ONCE again we are confronted with the news of yet another incident of mob violence. CCTV images showing a young girl being tugged and pulled by a group of 30 or so men has gone viral on the internet. Ironically, this happened when the Pahela Baishakh celebrations were in full swing. Even before we can come to terms with what happened to blogger Avijit who was murdered around the same area, we are confronted by this. We are shocked. But we are not surprised.
Actions such as these do not take place in a vacuum. There are many factors that go into its creation. We see incidents like this becoming more daring and brazen, like an unashamed banner of widespread impunity. We see the twin blades of apathy and fear gripping the society. It is a fear soaked in indifference that has gone marrow-deep – the cumulative result of wrongs gone unacknowledged and un-redressed for far too long and creating a monster called impunity. It is impunity that allows murders to take place in the midst of throngs and in front of law enforcement officers in broad daylight. Some will remember the incident on Ekushey February at the Shaheed Minar of Dhaka University back in 1973 or '74 when the lights were cut out deliberately and women were attacked. Had timely, appropriate and exemplary action been taken back then, would the Boishakhi incident have taken place? Most likely not.
This particular offence during Pahela Baishakh festivities was not an accident. It was the action of a collective, twisted psyche. It was done by design and it was deliberate. When a state falls short of implementing its rhetoric on protecting all citizens, we see the outward manifestation of impunity being projected onto those who are considered weak, vulnerable and have traditionally been victims of violence: women.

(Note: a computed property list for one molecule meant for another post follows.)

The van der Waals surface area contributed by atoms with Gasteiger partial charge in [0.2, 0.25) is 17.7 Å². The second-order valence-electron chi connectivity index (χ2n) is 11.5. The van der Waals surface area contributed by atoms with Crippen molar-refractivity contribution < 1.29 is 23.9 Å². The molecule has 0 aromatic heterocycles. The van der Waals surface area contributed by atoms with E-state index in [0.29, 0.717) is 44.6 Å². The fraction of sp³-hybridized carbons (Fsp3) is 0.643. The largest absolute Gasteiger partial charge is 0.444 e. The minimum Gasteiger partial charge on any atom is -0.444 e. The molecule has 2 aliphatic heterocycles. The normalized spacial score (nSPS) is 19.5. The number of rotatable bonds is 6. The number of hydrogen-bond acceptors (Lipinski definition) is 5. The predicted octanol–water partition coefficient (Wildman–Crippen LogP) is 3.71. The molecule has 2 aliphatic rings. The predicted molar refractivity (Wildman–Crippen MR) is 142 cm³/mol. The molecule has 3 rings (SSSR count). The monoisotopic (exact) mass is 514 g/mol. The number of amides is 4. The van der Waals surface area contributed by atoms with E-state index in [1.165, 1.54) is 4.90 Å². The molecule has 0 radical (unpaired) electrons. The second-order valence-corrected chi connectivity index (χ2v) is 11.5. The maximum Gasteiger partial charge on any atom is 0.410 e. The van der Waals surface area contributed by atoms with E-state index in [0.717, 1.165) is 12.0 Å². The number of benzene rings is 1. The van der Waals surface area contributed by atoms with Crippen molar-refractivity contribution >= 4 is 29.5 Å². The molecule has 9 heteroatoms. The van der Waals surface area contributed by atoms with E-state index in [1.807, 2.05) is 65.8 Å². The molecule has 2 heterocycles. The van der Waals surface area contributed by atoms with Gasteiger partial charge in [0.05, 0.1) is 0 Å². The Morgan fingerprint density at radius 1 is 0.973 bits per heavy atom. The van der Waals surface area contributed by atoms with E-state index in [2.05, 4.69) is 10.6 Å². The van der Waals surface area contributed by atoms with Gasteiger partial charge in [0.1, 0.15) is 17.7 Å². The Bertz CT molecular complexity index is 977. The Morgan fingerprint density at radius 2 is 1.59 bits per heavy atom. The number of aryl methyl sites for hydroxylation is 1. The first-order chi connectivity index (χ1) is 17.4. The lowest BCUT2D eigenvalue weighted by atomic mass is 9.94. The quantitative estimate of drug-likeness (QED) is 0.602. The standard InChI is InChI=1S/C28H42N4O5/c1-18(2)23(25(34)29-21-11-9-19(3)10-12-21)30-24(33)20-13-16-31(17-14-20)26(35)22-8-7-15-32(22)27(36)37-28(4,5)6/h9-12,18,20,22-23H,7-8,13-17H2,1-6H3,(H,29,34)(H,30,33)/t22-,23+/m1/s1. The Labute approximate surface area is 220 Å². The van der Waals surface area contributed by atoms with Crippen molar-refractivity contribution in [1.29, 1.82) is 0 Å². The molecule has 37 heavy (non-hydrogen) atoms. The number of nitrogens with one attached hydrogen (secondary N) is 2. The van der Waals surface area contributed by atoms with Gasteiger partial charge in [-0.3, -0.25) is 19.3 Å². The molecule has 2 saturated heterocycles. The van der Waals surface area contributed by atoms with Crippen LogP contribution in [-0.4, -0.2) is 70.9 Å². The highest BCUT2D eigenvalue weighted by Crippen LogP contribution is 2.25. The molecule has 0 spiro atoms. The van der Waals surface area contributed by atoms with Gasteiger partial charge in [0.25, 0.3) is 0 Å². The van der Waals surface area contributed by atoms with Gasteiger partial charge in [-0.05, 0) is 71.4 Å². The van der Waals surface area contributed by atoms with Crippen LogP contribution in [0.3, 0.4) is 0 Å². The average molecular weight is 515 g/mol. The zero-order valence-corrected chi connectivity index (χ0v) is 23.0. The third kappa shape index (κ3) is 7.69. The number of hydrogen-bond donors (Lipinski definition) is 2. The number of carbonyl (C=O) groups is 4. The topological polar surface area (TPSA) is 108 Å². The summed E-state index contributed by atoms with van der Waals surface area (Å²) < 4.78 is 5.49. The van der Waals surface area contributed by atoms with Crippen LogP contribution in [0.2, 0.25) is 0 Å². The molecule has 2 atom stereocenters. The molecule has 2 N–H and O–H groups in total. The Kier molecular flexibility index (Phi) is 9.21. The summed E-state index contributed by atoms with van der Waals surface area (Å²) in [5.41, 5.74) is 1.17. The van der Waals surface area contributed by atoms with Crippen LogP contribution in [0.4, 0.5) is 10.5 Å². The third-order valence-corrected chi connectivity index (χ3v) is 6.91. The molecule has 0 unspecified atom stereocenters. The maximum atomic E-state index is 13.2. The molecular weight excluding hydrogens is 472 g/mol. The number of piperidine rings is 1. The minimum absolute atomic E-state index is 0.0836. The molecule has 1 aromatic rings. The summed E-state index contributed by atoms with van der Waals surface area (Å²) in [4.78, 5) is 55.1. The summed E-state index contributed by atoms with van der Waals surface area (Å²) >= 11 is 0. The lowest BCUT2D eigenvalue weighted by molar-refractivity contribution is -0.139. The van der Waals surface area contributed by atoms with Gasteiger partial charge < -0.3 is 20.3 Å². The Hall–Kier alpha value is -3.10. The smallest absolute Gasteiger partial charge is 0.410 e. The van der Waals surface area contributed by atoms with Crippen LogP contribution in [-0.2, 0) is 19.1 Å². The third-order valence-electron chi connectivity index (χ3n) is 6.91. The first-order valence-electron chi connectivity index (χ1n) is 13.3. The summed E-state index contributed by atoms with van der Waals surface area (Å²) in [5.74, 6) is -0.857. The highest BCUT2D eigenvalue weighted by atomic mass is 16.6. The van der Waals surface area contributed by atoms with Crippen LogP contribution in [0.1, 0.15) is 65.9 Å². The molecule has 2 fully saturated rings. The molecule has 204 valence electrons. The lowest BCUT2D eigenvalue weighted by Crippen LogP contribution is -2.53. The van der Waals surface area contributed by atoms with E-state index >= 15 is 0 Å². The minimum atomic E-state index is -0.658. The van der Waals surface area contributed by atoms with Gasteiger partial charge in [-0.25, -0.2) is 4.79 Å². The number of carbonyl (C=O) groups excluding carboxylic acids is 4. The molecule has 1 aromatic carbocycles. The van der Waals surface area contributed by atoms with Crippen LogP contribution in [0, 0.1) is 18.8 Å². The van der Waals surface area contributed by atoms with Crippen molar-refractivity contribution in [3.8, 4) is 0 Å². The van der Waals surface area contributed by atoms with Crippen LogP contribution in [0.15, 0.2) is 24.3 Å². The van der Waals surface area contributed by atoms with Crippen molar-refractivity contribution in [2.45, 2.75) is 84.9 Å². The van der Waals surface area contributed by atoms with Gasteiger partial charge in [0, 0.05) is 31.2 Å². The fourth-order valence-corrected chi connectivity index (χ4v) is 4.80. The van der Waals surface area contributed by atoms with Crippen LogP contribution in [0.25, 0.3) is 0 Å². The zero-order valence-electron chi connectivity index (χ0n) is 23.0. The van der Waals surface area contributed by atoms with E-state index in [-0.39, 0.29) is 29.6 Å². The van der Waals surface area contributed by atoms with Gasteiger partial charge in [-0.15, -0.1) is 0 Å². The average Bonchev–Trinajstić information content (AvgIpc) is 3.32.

In 2011, the Bangladesh Bureau of Statistics stated that 87 percent of women experience some kind of violence by her spouse. Violence against women in the public sphere is a spill-over effect, stemming from incidents of abuse and injustice within the domestic sphere. The public cannot be divorced from the private. If the state will not look to ensure justice within the home, how do you ensure justice out on the street?
It is all very well and good to talk about economic progress, and we certainly have made great leaps as a nation in terms of GDP growth rates and achieving targets on social and health indicators. But economic progress without concurrent protection of human rights, basic dignity and rule of law, renders the vessel of national development hollow and empty. Substantive growth is much more and beyond GDP digits, where human choices and voices are not muffled by the ding of financial markets.
I am yet to hear what candidates in the upcoming mayoral elections of Dhaka have to say about this terrible incident at the University of Dhaka. I hope this will provide them a sharper lens to look at what ails our public sphere. A strong indicator of a healthy public sphere is how safe women, children, the elderly, disabled, and minorities feel in their city. What about the millions of women working in our country's readymade garments industry? Do they feel free, safe, and secure to and from work? What will be done to ensure their freedom of mobility? They must feel we have a right to take back our city.
The writer is the Director of Human Rights and Legal Aid Services at BRAC.